“Buddhism indeed focuses on the suffering undergone by all sentient beings - not just human beings,” Ingram says, but “evil in a world created by a just, good and loving, all-powerful deity, as well as the problem of undeserved suffering of the righteous and the ‘undeserved prosperity’ of the unrighteous have never been structural elements in Buddhist explanations for the nature and cause of universal suffering.”

To understand Buddhist treatment of suffering, one must be acquainted with four “interdependent aspects of the Buddhist world view - apart from which there is no Buddhism” - the doctrines of impermanence, non-self, and interdependent co-origination, and the Law of Karma. “The first three doctrines characterize the structural character of all things and events at every moment of space time,” Ingram notes, “while the Law of Karma points to how human beings cause suffering both to themselves and other sentient beings. These elements of the Buddhist world view are so interdependent that each involves the other - like spokes of a wheel - so that each one needs to be understood in light of the other three.”

The doctrine of impermanence and the Law of Karma.

“[T]he Buddha taught that all existence is duhkah, usually translated as ‘suffering’ in Western languages,” Ingram says. “But more than simple suffering is involved in this teaching . . . all existence involves suffering, or better, ‘unsatisfactoriness,’ because all existence is characterized by change and impermanence. Literally, everything and event at every moment of space-time - past, present, and future - has existed, now exists, or will exist as processes of change and becoming, because all things and events are processes of change and becoming. Consequently, life as such is duhkha, ‘unsatisfactory’ ‘suffering,’ physically, mentally, morally.” When “we become aware that our own lives mirror the universality of impermanence, that change and becoming are ingredient in all things, that there is no permanence anywhere; when we experience our own mortality and feel the resulting anxiety about our lack of permanence, we have an understanding of what the Buddha was driving at in the first noble truth.”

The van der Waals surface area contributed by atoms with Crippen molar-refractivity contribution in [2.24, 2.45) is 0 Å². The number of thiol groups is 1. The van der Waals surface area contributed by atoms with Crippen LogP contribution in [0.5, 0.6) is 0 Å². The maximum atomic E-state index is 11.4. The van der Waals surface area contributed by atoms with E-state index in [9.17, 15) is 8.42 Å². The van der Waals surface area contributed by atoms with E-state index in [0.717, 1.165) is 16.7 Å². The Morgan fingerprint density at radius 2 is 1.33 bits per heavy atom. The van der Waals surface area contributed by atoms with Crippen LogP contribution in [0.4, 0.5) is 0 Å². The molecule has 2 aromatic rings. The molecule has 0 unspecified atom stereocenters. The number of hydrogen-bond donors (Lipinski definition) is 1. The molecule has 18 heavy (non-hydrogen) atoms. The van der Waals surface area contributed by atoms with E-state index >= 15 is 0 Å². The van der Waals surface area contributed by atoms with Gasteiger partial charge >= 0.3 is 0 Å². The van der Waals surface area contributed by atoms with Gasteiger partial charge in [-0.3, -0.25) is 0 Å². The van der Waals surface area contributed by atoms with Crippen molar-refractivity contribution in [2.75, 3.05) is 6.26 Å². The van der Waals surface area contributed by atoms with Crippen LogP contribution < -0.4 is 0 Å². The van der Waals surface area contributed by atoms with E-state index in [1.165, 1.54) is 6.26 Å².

“Seeing permanence of any kind forces us to live out of accord with reality, ‘the way things really are,’” Ingram says. And as “Buddhists understand the Law of Karma, living out of accord with reality causes suffering in the numerous forms suffering can take individually and collectively.”

The doctrines of non-self and interdependent co-origination.

“If there exist only process and becoming, but no permanent ‘things’ that process and ‘become,’ who or what experiences ‘suffering?’” Ingram asks. “Or put another way, if there is no ‘soul,’ who suffers?”

“Hinduism, some forms of classical Greek philosophy, and traditional Christian teaching,” Ingram says, suggest “the existence of a permanent soul-entity remaining self-identical through time to explain continuity, “the paradoxical experience that we are the same person through the changing moments of our lives even as we experience that we are not the same person through the moments of our lives.” Buddhism, however, “rejects any and all notions of permanence, including the notion of unchanging self or soul entities,” Ingram says. “We are not permanent souls or selves; we are impermanent non-selves.”

“Non-self,” however, does not mean “non-existence.” Rather, Ingram says, “we either exist or non-exist as a continuing series of interdependently causal relationships.” According to the doctrine of interdependent co-origination, “things, events, and us become in interdependent relation with everything in this universe at every moment of space time . . . we are as impermanent as the systems of relationships that constitute us.” Stated differently, Ingram says, “we are not permanent soul entities that have interdependent relationships and experiences. We are those relationships and experiences as we undergo them. We are not soul-entities that suffer, we are our suffering” as we experience suffering.

Nirvana, enlightenment, and awakened compassion. 

Through meditation the Buddhist experiences “nirvana,” “awakening,” “enlightenment,” or “wisdom” - an “apprehension of the universal interdependence and interrelatedness of all sentient beings as these processes coalesce in our own lives. This wisdom “Generates ‘compassion’ or karuna - experiencing the suffering of all sentient beings - not just human beings - as our own suffering, which is exactly what it is in an interdependent universe.” For the Buddhist, Ingram says, “no one is free from suffering unless all sentient beings are free from suffering.” Thus, “energized by awakened compassion, the awakened ones . . . are moved to work in the world to relieve all beings from suffering.”